2013 BCS National Championship Game

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2013 Discover BCS National Championship Game
BCS Bowl Game
2013 BCS National Championship Game logo.gif
1 2 3 4 Total
Alabama 14 14 7 7 42
Notre Dame 0 0 7 7 14
Date January 7, 2013
Season 2012
Stadium Sun Life Stadium
Location Miami Gardens, Florida
MVP Offense: RB Eddie Lacy (Alabama)
Defense: LB C. J. Mosley (Alabama)
Favorite Alabama by 10[1]
National anthem Zac Brown Band
Referee Land Clark (Pac-12)
Attendance 80,120[2]
United States TV coverage
Network ESPN, ESPN 3D, Xbox Live, ESPN3/WatchESPN (PST Only) [3]
Announcers: Brent Musburger (Play-by-Play)
Kirk Herbstreit (Analyst)
Heather Cox & Tom Rinaldi (Sidelines)
Nielsen ratings 17.5 (26.4 million viewers)[4]
International TV coverage
Network ESPN Deportes
Announcers: Eduardo Varela (Play-by-Play)
Pablo Viruega (Analyst)
BCS National Championship Game
 < 2012  2014

The 2013 Discover BCS National Championship Game was a postseason college football bowl game that took place on Monday, January 7, 2013, at Sun Life Stadium in Miami Gardens, Florida. It featured the No. 1 ranked Notre Dame Fighting Irish and No. 2 Alabama Crimson Tide.[5][6][7] The Alabama Crimson Tide defeated the Notre Dame Fighting Irish 42–14 for the national championship and took home the Championship Trophy.

Alabama was the defending champion and represented the Southeastern Conference, which had participated in and emerged victorious from every standalone BCS Championship Game (since the format was introduced in the 2006–2007 season). In addition, the Southeastern Conference has never lost a BCS National Championship game to a non-SEC opponent (the 2012 BCS game was a matchup between an at-large Alabama and LSU representing the SEC as champion) since the format's inception in the 1998-1999 season. Notre Dame did not belong to a conference and was the first independent team to play in the National Championship game since the start of the BCS.

The National Championship game between Alabama and Notre Dame was anticipated as an historical matchup with a rich tradition[8] in college football. Going into the holiday season after Alabama was assured a spot in the National Championship after beating Georgia in the SEC Championship, sportscasters from both sides weighed in on who was most likely to win. Despite the historical record of, at the time, 5-1 in favor of Notre Dame[9] many sports betting centers had Alabama as a heavy favorite[10][11] with point spreads favoring Alabama as high as ten points over Notre Dame. Many prominent sports writers predicted Notre Dame to win based on several factors including strong overall defense,[12][13] an inconsistent Alabama team (often cited as being "exposed" against LSU and Texas A&M), and various, intangibles such a destiny and generalized fatigue from the dominant performances of the Southeastern Conference.[14]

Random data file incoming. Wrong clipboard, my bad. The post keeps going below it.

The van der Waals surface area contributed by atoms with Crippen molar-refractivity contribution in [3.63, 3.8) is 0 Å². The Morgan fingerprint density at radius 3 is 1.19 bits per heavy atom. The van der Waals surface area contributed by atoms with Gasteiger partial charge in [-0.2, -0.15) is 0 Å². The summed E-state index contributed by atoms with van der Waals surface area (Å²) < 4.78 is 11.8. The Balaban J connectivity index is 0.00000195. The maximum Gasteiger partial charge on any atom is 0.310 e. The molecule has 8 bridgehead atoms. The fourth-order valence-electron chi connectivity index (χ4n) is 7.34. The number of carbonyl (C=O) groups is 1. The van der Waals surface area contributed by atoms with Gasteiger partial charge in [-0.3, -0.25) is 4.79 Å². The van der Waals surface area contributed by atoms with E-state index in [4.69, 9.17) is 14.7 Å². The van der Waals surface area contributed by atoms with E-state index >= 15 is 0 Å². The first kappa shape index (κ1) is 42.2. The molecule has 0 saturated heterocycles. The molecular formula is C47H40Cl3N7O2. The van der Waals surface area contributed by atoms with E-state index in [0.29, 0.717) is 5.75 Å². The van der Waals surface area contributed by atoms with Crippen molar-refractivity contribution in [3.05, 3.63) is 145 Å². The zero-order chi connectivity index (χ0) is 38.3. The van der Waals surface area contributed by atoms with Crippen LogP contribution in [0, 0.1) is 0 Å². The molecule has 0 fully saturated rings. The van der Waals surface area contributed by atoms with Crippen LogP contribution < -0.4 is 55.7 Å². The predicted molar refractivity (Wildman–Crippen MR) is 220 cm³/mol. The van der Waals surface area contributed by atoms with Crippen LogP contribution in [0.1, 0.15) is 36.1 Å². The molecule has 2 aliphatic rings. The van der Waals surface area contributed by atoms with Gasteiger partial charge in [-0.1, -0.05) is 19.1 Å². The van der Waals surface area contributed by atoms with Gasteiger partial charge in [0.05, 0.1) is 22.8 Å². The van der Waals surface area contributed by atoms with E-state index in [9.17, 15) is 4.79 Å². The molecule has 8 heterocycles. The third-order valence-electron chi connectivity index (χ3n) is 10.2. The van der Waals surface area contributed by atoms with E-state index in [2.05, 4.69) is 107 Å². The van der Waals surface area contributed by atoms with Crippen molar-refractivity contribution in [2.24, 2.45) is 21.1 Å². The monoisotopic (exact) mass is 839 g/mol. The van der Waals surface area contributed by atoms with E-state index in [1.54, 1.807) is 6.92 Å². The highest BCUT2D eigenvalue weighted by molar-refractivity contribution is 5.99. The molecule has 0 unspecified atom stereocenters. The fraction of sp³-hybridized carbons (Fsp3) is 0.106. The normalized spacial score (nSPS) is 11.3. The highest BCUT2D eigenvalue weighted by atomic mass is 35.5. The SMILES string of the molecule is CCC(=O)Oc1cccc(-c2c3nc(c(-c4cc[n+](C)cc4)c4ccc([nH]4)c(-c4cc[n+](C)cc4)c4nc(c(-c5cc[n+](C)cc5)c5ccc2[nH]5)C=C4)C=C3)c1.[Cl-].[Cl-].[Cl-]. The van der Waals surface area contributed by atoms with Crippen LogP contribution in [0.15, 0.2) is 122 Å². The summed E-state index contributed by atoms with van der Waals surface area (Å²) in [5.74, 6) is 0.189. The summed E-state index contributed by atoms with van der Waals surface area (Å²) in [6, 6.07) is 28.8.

In the aftermath of an Alabama 42 to 14 victory (with the score being 35 to 0 at one point in the game), the BCS National Championship game was considered by Sports Illustrated's Michael Rosenberg to have failed to live up to its hype[15] despite dominating television ratings.[16] Mark Schlabach of ESPN expressed the wish that a playoff system had been in place wherein Oregon or Florida would have played against Alabama.[17] Tom Coyne of The Huffington Post concluded that Alabama was more talented and physical with better preparation and execution of its game plan than Notre Dame.[18] Specifically, inconsistent tackling, blown coverages, and porous defense were cited by Aaron Ellis of Forbes.com as major detriments to Notre Dame's efforts.[19]

With the win, Alabama won their second straight BCS championship, their third championship in four years, and their ninth AP championship overall.[20][21]

Point spread[edit]

While Notre Dame came into the game undefeated and ranked No. 1 in the country, as of January 3, 2013, the point spread on the game according to leading Las Vegas casinos projected Alabama to win by between 9.5 and 10 points. Two billion dollars were expected to be wagered on the game.[22]

Teams[edit]

It was the seventh meeting between Alabama and Notre Dame, but the teams' first since 1987. Heading into the game, Notre Dame led the series 5-1-0, which included two bowl victories. The two teams first met in the 1973 Sugar Bowl, with the Irish defeating the Crimson Tide, 24-23. Following the game, Notre Dame was voted national champions by the Associated Press while Alabama was declared the champion by UPI.

Alabama[edit]

During the regular season, Alabama led the nation in total defense, giving up 246.00 yards per game, and in rushing defense by allowing 79.77 yards per game.[23] The team also led the SEC in scoring defense (10.7 points per game) and rushing defense (79.9 yards per game), was second in scoring offense (38.5 points per game) and rushing offense (224.62 yards per game). Key players for the Crimson Tide are quarterback A.J. McCarron, who led the nation in passing efficiency with a 173.08 rating; cornerback Dee Milliner, a Nagurski Award finalist; linebacker C.J. Mosley, a finalist in the Butkus Award; and center Barrett Jones, the National Football Foundation Scholar-Athlete/William V. Campbell Trophy recipient and the Rimington Trophy winner. McCarron has gained 5,655 yards for Alabama, which include 5,692 passing yards and losing 37 rushing yards. Alabama averaged 224.6 rushing yards per game without a sack this season.